On Tuesday, November 27, 1095, Pope Urban II launched a series of battles known as the Crusades. The goal was to launch a counterattack against the Seljuks in Anatolia then defeat the Muslims in Syria and Palestine and eventually retake Jerusalem from the Egyptians. Most of the crusaders were nobles. By 1096, five major armies of noblemen--mainly French--had been assembled and set out on their journey.
The common people also got caught up in the excitement and organized their own "popular Crusade" led by a preacher known as Peter the Hermit. Very few of the popular Crusaders made it to the Middle East and even less lasted until Jerusalem.
This First Crusade was successful in its holy war, slaughtering Muslims everywhere they went and taking many cities. But after these attacks, the Muslims became more unified and organized under Imad ad-Din Sangi, ruler of Al Mawsil and Halab (Aleppo). They fought back and retook the city of Edessa in 1144.
So in 1145 the Second Crusade was launched. These Crusaders fell into ambushes and lost battles and basically failed. The Muslims regrouped again and began retaking more territory from the Crusaders. In 1187, they took back Jerusalem, leaving Typre in Lebanon as the only major city still occupied by the Crusaders.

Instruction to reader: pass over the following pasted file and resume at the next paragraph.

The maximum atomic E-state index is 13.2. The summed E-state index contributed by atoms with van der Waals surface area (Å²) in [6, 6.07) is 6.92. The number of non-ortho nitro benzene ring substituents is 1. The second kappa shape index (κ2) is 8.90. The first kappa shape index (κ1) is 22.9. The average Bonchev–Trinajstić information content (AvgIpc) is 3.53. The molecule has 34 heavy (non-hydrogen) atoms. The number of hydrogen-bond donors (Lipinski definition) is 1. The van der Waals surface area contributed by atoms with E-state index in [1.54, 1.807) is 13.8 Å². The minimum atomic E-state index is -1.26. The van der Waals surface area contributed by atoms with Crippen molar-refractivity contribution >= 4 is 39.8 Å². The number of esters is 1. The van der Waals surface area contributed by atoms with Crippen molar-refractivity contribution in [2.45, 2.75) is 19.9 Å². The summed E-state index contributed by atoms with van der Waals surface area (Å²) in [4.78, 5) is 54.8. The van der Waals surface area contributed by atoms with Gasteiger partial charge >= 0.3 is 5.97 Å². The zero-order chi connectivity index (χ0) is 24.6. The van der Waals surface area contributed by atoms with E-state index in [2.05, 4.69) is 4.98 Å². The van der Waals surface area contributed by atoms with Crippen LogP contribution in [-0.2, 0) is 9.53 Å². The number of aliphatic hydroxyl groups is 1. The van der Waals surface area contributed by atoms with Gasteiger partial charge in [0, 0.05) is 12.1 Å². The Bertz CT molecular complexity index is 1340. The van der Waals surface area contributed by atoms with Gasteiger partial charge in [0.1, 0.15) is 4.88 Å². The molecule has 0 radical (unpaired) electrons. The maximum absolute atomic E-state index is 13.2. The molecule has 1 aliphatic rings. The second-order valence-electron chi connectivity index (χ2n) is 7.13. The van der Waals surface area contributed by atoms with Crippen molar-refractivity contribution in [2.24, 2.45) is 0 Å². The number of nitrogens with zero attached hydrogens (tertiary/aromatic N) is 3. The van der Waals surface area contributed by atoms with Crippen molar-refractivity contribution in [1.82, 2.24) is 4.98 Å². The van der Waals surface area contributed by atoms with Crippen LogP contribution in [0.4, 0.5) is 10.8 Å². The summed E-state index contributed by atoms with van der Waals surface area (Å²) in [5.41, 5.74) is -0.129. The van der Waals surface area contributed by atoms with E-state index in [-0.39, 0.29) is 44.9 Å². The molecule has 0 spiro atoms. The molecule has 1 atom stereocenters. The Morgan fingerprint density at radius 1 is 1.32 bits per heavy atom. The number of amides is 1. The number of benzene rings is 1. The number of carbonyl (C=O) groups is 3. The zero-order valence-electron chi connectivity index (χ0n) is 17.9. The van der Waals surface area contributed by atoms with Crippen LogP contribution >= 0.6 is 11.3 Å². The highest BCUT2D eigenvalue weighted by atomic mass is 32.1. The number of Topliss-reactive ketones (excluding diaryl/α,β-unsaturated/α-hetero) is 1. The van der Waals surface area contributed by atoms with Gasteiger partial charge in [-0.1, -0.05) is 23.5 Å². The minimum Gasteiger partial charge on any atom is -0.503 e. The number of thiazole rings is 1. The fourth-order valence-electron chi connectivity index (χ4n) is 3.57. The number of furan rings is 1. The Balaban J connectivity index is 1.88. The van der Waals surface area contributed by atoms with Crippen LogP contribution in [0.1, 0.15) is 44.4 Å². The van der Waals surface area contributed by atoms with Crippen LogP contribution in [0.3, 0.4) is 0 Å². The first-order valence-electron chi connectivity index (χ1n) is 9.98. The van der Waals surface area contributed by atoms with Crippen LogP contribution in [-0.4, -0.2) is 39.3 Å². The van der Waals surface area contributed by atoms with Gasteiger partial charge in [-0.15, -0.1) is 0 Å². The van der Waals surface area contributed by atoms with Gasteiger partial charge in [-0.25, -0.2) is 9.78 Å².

The Third Crusade didn't work very well either. Although they had lots of people, all they got was a chain of cities along the Mediterranean. From there, the Crusades basically went down hill. The fourth one, in 1202-1204, had financial difficulties. To get money, they took Constantinople and plundered it. In 1217, the Fifth Crusade was launched. The plan was to attack Egypt, take Cairo, and then get control of the Sinai Peninsula. But promised reinforcements didn't show and the campaign failed.
Holy Roman Emperor Frederick II kept promising to lead his own Crusade but postponing it because of political stuff at home. Finally, in 1227, he set off but returned in a few days because he got sick. The Pope was not a happy camper and excommunicated him. Frederick decided to go again in 1228, even though he was excommunicated. His Crusade was unique, consisting almost completely of diplomatic negotiations with the Egyptian sultan Al-Kamil. Frederick got a peace treaty giving Jerusalem to the Crusaders and guaranteeing a 10-year break from fighting. But the Pope still didn't like him and proclaimed a Crusade against Frederick, got an army and attacked his Italian possessions.
Twenty years later the next big Crusade to the Middle East was launched by King Louis IX of France when the Muslims took back Jerusalem in 1244. After four years of planning, he headed to Egypt. After capturing the port of Damietta, they attacked Cairo. The Crusaders hadn't guarded their flanks and the Egyptians kept control of the water reservoirs by the Nile. They opened the gate and trapped the whole Crusading army in floods. The Crusaders had to pay a huge ransom and give back Damietta before returning home.
The last major Crusade came in 1270, again organized by King Louis (he apparently liked being humiliated). The French nobles weren't particularly enthusiastic. Instead of Egypt, Louis decided to attack the city of Tunis. But the Crusade ended quickly when Louis died in the summer of 1270.